There was a dusting of snow on the heights and the winds were sharp and cold, though the flying thing noted temperature only as another fact to be transmitted.
The fire in the center of the clan house was high. From the balcony which circled the sleeping family rooms, Brigitta could look down at the men gathered below on benches. The mingled smell of stable, cow byre, woodsmoke, food and drink was as thick as the smoke. Yet there was a solid, secure feeling when the clan house was closed at night against the outer dark, when the hum of voices flowed from chamber to chamber on the upper floor.
Brigitta shivered and drew her cloak closer about her shoulders. This was Samain, the time between one year and the next. Now the doors between this world and the Dark could open, and demons could caper through or crawl malevolently to attack man. There was safety here by the cheer of fire, in the voices she could hear, the snort of one of the horses stabled in the outermost circle of stalls below. She picked up the tankard she had set on the bench beside her and sipped at the barley ale it contained, making a little face at its bitter taste but relishing the warmth within her when she swallowed.
There were other women on the balcony benches, but
none shared hers. Brigitta was the chief’s daughter and so took honor here. When the flames flickered they caught the gold bracelet on her arm, the wide plaque necklace of amber and bronze lying on her breast. Her red-brown hair flowed free, nearly touching the floor behind her as she sat, its color contrasting pleasantly with the strong blue of her cloak, the embroidered length of the saffron yellow robe beneath.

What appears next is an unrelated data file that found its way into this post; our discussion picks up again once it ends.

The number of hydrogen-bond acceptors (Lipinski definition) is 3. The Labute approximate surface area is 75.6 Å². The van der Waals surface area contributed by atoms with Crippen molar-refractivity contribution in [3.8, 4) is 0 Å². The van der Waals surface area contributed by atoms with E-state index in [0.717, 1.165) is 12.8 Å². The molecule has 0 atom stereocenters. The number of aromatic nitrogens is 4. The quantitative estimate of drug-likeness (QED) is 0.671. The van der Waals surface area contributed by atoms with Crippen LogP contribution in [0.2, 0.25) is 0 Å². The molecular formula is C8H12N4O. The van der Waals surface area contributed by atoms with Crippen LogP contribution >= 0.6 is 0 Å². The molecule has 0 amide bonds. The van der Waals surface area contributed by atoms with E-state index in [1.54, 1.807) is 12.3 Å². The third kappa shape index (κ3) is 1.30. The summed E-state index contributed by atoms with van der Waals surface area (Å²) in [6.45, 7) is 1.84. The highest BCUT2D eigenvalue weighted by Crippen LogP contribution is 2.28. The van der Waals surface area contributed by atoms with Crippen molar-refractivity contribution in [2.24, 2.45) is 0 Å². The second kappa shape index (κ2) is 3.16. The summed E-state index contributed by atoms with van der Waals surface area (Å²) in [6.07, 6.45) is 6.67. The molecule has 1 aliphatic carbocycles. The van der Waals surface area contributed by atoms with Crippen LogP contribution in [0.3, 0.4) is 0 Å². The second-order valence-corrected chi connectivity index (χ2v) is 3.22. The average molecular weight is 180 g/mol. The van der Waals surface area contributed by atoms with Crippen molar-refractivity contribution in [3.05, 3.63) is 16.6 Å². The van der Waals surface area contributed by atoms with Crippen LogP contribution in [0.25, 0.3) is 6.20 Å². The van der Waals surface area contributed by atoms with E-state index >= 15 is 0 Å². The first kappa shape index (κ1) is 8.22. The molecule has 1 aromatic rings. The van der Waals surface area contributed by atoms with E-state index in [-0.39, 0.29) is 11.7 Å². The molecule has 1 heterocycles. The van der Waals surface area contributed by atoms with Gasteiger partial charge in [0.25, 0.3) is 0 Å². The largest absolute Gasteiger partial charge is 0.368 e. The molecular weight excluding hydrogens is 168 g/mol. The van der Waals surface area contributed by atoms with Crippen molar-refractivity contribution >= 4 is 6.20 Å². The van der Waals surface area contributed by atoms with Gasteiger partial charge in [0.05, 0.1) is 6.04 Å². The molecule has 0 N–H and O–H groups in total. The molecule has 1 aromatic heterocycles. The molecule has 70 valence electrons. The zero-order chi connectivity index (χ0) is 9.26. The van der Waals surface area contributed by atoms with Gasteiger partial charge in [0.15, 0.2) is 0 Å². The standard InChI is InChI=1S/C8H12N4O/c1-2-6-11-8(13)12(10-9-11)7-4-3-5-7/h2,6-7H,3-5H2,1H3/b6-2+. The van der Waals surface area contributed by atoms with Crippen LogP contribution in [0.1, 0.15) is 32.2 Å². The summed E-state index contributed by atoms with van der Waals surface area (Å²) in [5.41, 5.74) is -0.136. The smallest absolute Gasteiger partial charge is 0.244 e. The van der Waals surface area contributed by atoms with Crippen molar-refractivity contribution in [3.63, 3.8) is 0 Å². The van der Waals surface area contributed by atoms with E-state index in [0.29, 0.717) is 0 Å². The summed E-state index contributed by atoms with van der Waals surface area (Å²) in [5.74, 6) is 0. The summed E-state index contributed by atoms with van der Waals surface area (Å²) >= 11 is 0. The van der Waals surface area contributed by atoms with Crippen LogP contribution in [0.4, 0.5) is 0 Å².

She was arrayed for a feast, yet this was no true feast. She bitterly resented the news which had drawn the men to council and left the women to watch and yawn, gossip a little. It was even stale gossip, for they had been together for so long now that there was nothing new to say about each other or events.
Brigitta moved restlessly. War—war with the Winged Hats—that was all a man could think about There was little betrothing or marrying nowadays. And she was growing older with every moon. Yet her father had not singled out any lord for her. There was gossip behind hands about that also, as well she knew. If they had not already, in time they would give her some flaw of tongue or mind which would turn possible suitors from the door.